Daniel Beyer is the talented creator of “Long Story Short” a highly smart and funny comic. Daniel is the winner of last years Cartoonist Studio Contest and is now in the development phase with Creators Syndicate getting ready for syndication. Daniel is always prepared with a sketch pad near by to capture any creative ideas as they start flowing. Daniel has a bright future ahead and I’m thrilled to feature him at “Don’t Pick the Flowers”.
David: Hey Daniel it’s a pleasure to be featuring you here at “Don’t Pick the Flowers”. You have an excellent one panel comic strip called “Long Story Short”. When did you become interested in being a cartoonist and decide that was the direction you wanted to take with your life?
Daniel: Early on, I was inspired by Chester Gould, Joe Martin and Bill Sanders. It was mainly geographical – they all lived nearby. I wanted to be just like them. I was 15 or so. What I do now is inspired greatly by The New Yorker and magazine cartoons in general. I started selling my cartoons in 2008 and have been published by The New Yorker, Reader’s Digest and Playboy. I had a lot of ideas rejected by these pubs so I posted them on Comics Sherpa just to see who my audience might be or even if they existed outside of magazines. Posting on Sherpa led me to the Cartoonist Studio contest, which I was lucky enough to win. Now I’m in a development phase with Creators Syndicate and getting my comic primed to tackle syndication. To answer your question, 2008 is when I made a serious run at cartooning as a profession.
David: What’s it like in “The day in the life” for you? What kind of schedule or routine do you have? And with that, what are the things that spark your writing and creative process?
Daniel: It’s pretty simple: I’m an at-home dad and I work around my twin boys’ schedule. They go to school in the early afternoon which allows me to work a bit. I also try to occasionally work evenings and weekends to get things done. My sketchpad is always nearby because jokes happen when you least expect them to. To spark my creative process, I just try to get inside my head and tinker with the funny thoughts, weird observations and silly situations that are roaming around in there. It usually leads to something I can share with readers via Long Story Short.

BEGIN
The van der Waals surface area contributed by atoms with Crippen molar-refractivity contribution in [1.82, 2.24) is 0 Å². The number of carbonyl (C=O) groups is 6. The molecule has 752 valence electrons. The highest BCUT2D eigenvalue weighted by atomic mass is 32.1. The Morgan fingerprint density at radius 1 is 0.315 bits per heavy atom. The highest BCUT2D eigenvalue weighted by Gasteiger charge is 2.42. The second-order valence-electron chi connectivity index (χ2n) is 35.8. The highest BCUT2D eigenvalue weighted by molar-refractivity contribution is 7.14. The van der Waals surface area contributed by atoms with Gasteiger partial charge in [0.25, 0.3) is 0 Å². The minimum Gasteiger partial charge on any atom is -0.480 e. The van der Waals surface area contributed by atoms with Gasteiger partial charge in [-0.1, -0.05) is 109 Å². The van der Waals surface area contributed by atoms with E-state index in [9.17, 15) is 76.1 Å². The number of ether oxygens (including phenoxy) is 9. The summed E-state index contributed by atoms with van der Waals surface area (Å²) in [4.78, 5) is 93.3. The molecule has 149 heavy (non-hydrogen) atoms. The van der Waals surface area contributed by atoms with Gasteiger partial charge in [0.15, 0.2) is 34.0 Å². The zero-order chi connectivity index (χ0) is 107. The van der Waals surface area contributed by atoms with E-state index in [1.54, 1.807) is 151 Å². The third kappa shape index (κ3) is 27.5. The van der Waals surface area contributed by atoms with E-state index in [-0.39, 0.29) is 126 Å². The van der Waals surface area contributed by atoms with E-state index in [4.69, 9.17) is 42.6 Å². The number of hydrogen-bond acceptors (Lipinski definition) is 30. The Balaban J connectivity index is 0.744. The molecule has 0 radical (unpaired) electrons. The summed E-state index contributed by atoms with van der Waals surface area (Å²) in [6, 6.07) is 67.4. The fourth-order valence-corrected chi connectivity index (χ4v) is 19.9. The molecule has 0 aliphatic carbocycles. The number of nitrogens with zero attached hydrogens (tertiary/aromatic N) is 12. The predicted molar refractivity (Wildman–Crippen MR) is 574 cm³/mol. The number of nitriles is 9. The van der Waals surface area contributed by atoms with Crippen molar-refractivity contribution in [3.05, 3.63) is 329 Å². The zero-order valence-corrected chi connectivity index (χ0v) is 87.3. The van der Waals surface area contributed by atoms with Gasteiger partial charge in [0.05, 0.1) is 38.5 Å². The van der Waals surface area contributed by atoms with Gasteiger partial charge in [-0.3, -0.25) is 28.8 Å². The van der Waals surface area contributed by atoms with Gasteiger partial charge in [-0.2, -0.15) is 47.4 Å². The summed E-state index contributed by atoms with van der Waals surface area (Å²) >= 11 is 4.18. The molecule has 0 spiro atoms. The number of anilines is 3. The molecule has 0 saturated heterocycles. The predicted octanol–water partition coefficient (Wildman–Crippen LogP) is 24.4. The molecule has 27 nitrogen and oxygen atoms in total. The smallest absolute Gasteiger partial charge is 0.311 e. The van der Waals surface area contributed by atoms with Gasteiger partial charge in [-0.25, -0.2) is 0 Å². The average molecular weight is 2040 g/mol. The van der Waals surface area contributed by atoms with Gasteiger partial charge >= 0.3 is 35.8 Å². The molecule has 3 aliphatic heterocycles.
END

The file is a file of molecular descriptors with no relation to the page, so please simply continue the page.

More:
David: Who are some of your favorite cartoonists and comic hero’s, and in your opinion what makes a good comic?
Daniel: I really get off on New Yorker cartoons. You can’t deny how smart and funny a lot of them are. That’s really what I try to make Long Story Short – smart and funny. Mick Stevens is my favorite NYer cartoonist. Michael Maslin is another that I hold in high regard. Comic strips: The Fusco Brothers just flat-out makes me laugh…sometimes even before I read it. I love what Samuli Lintula is doing with Dark Side of the Horse. The dry humor is right up my alley and he’s a great artist. He was a Sherpa-mate of mine and we really enjoy supporting each other. Dave Coverly, who does Speed Bump, is another cartoonist I admire. And I just started to get into Pearls Before Swine by Stephan Pastis. I’m really enjoying his new app, seeing the early Pearls and listening to his take on them. I love EEK! by Scott Nickel, The Norm by Michael Jantze, Cul de Sac by Richard Thompson – there are just so many. The industry is pretty robust right now with high quality comics.
And what makes a good comic? Mojo. It either has it or it doesn’t. What is “it”? “It” is everything that goes into the comic: the writing style, the art style, the direction, the rhythm, the characters, the colors, does it make you laugh, does it make you want to read more, are other people digging it, does it cut through the clutter and grab you, etc… If it doesn’t affect the reader in some way, shape or form, it’s invisible —which is obviously terrible for a comic.
David: What tools do you use to create your comic and what is your favorite, even if it’s something you use that is not involved directly with “Long Story Short”?
Daniel: I use a Hunt #22 extra fine for drawing, Hunt 107 for cross-hatching, Micron 0.5 for lettering, Strathmore 100 lb. Vellum in the pads, perfect bound sketch book for ideas, Mac lap top w/ Photoshop for coloring/digitizing and Doom 3 for some off-line ass-kicking, light table, scanner, bundles of copy paper, assorted pencils, 5 parts Caribou coffee grounds with 7 parts water and, of course, slippers. I love my slippers.
David: What do you consider to be the easiest and hardest part of making comics?
Daniel: The easiest thing to do, for me, is sit down in my chair. I’m very good at that. I just kind of bend at the knees and fall back. I’ve never really had any trouble with that part of cartooning. The hardest part is coming up with good(funny) ideas that ultimately resonates with enough people which will, in turn, bring me obscene amounts of fame and fortune. That’s the hardest thing to do.
David: I believe your comics will be resonating with people for a long time. You can expect long time success. Thank you so much for being featured and I’m really looking forward to seeing what lies ahead for you.
And if you aren’t already familiar with Daniel and “Long Story Short” check out the links below to avail yourself to his amazing talent.